Posted on 1st April 2015
Our woodlands are now bursting into life after a long winter when they have been ‘quiet’. Much depends upon the weather but, all being well, the sun will shine and the birds will sing, the resident numbers swelled by the arrival of summer migrants.
Late April is normally the best time to see carpets of spring flowers such as Bluebell, Red Campion, Early Purple-orchid, Greater Stitchwort and Wood Forget-me-not. The Trust is fortunate to have some very special ancient woodlands, which you can visit and enjoy. A photograph may look terrific, but the experience of being amongst them is something else! Photographs cannot convey the scent of the flowers, the feel of the air on the face, the soft ground beneath the feet or the song of the birds all around.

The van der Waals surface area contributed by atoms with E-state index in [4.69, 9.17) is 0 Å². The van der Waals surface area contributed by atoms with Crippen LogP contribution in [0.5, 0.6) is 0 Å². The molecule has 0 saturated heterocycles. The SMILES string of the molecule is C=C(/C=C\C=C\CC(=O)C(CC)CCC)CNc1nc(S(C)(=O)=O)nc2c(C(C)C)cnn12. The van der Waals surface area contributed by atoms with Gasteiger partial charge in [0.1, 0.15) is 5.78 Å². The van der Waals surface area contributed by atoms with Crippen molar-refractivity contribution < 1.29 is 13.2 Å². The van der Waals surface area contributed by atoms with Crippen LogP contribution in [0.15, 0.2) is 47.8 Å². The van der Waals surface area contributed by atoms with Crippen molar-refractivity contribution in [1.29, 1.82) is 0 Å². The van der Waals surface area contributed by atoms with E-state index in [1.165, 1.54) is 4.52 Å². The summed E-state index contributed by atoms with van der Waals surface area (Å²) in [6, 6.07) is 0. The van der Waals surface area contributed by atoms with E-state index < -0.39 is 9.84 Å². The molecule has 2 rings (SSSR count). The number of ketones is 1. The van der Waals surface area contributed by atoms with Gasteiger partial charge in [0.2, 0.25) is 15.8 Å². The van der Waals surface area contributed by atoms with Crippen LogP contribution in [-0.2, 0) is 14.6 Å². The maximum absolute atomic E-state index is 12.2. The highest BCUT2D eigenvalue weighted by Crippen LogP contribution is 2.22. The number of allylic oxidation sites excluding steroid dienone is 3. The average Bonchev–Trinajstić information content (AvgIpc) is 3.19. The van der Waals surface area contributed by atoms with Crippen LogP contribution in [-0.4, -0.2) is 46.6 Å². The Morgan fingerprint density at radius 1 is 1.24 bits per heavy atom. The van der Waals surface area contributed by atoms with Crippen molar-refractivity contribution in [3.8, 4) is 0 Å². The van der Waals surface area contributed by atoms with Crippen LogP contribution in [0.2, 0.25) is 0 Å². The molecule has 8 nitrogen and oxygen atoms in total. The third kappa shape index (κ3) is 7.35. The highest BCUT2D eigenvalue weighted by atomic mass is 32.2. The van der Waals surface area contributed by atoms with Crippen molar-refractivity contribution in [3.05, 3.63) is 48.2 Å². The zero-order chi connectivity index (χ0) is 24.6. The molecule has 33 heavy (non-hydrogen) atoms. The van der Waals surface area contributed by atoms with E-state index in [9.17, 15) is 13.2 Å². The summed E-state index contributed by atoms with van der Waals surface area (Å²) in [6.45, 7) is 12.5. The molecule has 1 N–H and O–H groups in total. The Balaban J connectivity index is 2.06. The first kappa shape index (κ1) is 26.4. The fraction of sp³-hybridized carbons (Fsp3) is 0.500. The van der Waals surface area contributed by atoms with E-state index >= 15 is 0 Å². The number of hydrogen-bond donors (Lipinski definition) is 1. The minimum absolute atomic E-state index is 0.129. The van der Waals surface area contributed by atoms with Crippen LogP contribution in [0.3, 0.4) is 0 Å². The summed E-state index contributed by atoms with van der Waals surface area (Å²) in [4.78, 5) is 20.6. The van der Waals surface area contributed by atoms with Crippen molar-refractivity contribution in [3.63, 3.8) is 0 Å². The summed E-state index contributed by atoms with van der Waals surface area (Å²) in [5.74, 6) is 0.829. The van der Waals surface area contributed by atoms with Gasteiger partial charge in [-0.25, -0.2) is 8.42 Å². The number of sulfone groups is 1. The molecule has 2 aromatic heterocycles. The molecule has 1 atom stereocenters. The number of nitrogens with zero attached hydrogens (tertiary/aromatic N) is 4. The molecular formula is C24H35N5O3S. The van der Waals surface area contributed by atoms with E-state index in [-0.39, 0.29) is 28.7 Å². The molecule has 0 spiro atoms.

Wonderful places to enjoy nature in the spring include: Burrow Wood (part of Charley Woods), Cloud Wood*, Great Merrible Wood, Launde Big Wood, Launde Park Wood, Poultney Wood (part of Ulverscroft), and Prior’s Coppice. Please check your Nature Reserves Guide or the nature reserves section of this website for further details.
*Permits for non members can be obtained by contacting the Trust office.
Species of the month: Early Purple-orchid Orchis mascula
As its name suggests, this is one of our earliest flowering orchids, appearing from April to June. It is widespread and can be found in habitats with non-acidic soils such as hedgerows, banks, ancient woodland and open grassland.
Early Purple-orchids can display up to 50 flowers on a spike ranging from pinkish-purple to dark purple arranged in a dense, cone-shaped cluster. The upper petals of each flower form a hood and the lower lip has three lobes. Its leaves are glossy and dark green with dark spots, and form a rosette on the ground.
Photograph: Early purple-orchid (Paul Lane)